In light of a Donald Trump supporter’s recent suggestion that imprisoning Japanese-Americans during World War II set a “precedent” for creating a Muslim registry, one viral video’s message is particularly poignant.
A clip from AJ+ features Japanese-Americans sharing what happened to them and their families when the U.S. government forced 120,000 people of Japanese ancestry to leave their homes and live behind barbed wire over 70 years ago.
The video came out in February, but the survivors’ words are still relevant ― especially after retired Navy SEAL Carl Higbie’s interview on Fox News last week. Discussing a proposed registry of immigrants from Muslim countries, Higbie said, “We’ve done it with Iran ... we did it during World War II with Japanese, which, call it what you will, maybe it was wrong ... Look, the president needs to protect America first.”
After facing major backlash for those comments, Higbie admitted that the government’s imprisonment of Japanese-Americans, many of whom were U.S. citizens, was a “huge black mark on our society and we would never want to do it again.”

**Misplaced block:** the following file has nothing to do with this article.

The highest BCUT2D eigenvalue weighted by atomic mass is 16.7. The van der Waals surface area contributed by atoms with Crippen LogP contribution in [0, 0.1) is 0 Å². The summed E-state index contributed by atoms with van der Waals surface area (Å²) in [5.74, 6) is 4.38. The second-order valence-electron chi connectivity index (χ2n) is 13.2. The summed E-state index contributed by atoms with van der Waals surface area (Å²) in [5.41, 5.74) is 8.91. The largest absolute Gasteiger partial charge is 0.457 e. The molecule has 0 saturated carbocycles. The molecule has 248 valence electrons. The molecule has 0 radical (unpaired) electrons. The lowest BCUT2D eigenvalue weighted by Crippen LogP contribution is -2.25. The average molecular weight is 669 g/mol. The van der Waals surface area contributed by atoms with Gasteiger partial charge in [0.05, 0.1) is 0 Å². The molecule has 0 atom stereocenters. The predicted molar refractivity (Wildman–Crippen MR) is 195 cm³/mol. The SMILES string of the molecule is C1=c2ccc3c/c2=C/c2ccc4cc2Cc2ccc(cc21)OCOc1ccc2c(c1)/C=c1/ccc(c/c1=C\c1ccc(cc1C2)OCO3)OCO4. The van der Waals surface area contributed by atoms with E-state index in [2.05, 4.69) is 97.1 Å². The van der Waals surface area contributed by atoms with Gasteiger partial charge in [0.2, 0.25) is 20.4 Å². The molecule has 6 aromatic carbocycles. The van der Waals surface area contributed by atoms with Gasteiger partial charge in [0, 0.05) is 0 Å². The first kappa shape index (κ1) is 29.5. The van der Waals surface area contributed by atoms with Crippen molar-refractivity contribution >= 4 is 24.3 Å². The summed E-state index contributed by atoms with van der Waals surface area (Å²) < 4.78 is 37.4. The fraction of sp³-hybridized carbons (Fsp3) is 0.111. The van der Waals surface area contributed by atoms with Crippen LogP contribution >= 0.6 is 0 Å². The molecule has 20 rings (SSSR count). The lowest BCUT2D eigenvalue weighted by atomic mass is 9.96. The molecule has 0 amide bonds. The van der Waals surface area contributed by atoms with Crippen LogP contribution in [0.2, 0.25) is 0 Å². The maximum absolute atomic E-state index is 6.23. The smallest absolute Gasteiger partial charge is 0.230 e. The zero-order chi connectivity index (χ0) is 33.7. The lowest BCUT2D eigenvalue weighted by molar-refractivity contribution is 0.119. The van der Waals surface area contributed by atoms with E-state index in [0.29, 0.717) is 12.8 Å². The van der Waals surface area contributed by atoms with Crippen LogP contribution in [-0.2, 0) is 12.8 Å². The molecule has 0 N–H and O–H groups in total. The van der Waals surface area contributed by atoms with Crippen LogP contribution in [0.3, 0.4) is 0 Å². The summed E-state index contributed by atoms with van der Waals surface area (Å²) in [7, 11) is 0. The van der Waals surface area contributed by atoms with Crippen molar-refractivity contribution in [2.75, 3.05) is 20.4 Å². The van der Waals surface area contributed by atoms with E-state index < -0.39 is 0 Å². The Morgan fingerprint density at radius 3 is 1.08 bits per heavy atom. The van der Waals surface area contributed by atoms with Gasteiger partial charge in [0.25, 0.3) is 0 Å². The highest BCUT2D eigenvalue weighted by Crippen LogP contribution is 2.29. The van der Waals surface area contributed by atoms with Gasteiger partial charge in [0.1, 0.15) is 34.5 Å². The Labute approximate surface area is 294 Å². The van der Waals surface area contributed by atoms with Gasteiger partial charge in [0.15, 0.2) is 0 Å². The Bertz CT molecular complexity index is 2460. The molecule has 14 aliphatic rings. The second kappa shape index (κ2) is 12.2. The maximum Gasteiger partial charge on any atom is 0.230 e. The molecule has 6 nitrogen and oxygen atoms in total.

Japanese-Americans have long drawn parallels between their wartime experiences and the mounting Islamophobia that Muslims have faced in recent years. “What’s happening to the Muslims right now is really close to the hearts of the Japanese-Americans because it happened to us,” said Gloria Imagire, a former prisoner, in the AJ+ clip.
In the video, some survivors spoke about being relocated to detention facilities and the lives they left behind. One man, Hiroshi Kashiwagi, recalled the guard towers in the camps, where sentries were stationed with firearms. Survivor Tadashi Yoshi explained how his brother served in the U.S. military even though his family was imprisoned.
“My brother was in the Army,” Yoshi said. “He was fighting over there in Italy, in southern France, and his mother and father and his younger son is in a camp.”
After they were released, Japanese-Americans continued to feel the effects of imprisonment. Though not everyone in the video agreed, a few people said that they made an extra effort to prove their “Americanness.”
“When the Korean War started in 1950, I enlisted in the U.S. Army and served my three years to prove my loyalty,” Ben Takeshita said in the video.
Ultimately, it’s clear these survivors hope the injustices they suffered never afflict another group of people.
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